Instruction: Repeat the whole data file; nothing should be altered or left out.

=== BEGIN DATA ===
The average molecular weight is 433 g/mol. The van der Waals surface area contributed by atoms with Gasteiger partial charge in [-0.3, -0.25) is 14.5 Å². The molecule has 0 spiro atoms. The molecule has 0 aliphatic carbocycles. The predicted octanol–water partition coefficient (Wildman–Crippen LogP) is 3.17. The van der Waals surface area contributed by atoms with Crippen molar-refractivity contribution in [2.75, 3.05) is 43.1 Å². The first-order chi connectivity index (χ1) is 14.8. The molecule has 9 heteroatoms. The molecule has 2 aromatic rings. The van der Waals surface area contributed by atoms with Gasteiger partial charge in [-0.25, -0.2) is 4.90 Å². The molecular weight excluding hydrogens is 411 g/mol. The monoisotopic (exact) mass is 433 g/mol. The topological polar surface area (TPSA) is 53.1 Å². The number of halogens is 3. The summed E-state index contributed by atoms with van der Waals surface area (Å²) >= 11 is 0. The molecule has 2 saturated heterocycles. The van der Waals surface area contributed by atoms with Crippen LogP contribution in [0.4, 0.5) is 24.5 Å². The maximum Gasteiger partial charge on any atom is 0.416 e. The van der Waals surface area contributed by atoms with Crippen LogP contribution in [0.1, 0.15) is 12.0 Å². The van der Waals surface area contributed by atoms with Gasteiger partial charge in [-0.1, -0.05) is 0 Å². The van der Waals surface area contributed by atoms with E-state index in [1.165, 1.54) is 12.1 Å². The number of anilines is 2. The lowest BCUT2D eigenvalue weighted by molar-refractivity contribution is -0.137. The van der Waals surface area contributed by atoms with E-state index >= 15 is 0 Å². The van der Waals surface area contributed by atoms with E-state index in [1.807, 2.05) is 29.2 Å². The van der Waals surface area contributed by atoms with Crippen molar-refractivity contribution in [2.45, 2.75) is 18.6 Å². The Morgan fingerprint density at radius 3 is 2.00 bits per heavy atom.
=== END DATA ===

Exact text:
The average molecular weight is 433 g/mol. The van der Waals surface area contributed by atoms with Gasteiger partial charge in [-0.3, -0.25) is 14.5 Å². The molecule has 0 spiro atoms. The molecule has 0 aliphatic carbocycles. The predicted octanol–water partition coefficient (Wildman–Crippen LogP) is 3.17. The van der Waals surface area contributed by atoms with Crippen molar-refractivity contribution in [2.75, 3.05) is 43.1 Å². The first-order chi connectivity index (χ1) is 14.8. The molecule has 9 heteroatoms. The molecule has 2 aromatic rings. The van der Waals surface area contributed by atoms with Gasteiger partial charge in [-0.25, -0.2) is 4.90 Å². The molecular weight excluding hydrogens is 411 g/mol. The monoisotopic (exact) mass is 433 g/mol. The topological polar surface area (TPSA) is 53.1 Å². The number of halogens is 3. The summed E-state index contributed by atoms with van der Waals surface area (Å²) >= 11 is 0. The molecule has 2 saturated heterocycles. The van der Waals surface area contributed by atoms with Crippen LogP contribution in [0.4, 0.5) is 24.5 Å². The maximum Gasteiger partial charge on any atom is 0.416 e. The van der Waals surface area contributed by atoms with Crippen LogP contribution in [0.1, 0.15) is 12.0 Å². The van der Waals surface area contributed by atoms with Gasteiger partial charge in [-0.1, -0.05) is 0 Å². The van der Waals surface area contributed by atoms with E-state index in [1.165, 1.54) is 12.1 Å². The number of anilines is 2. The lowest BCUT2D eigenvalue weighted by molar-refractivity contribution is -0.137. The van der Waals surface area contributed by atoms with E-state index >= 15 is 0 Å². The van der Waals surface area contributed by atoms with E-state index in [1.807, 2.05) is 29.2 Å². The van der Waals surface area contributed by atoms with Crippen molar-refractivity contribution in [2.45, 2.75) is 18.6 Å². The Morgan fingerprint density at radius 3 is 2.00 bits per heavy atom.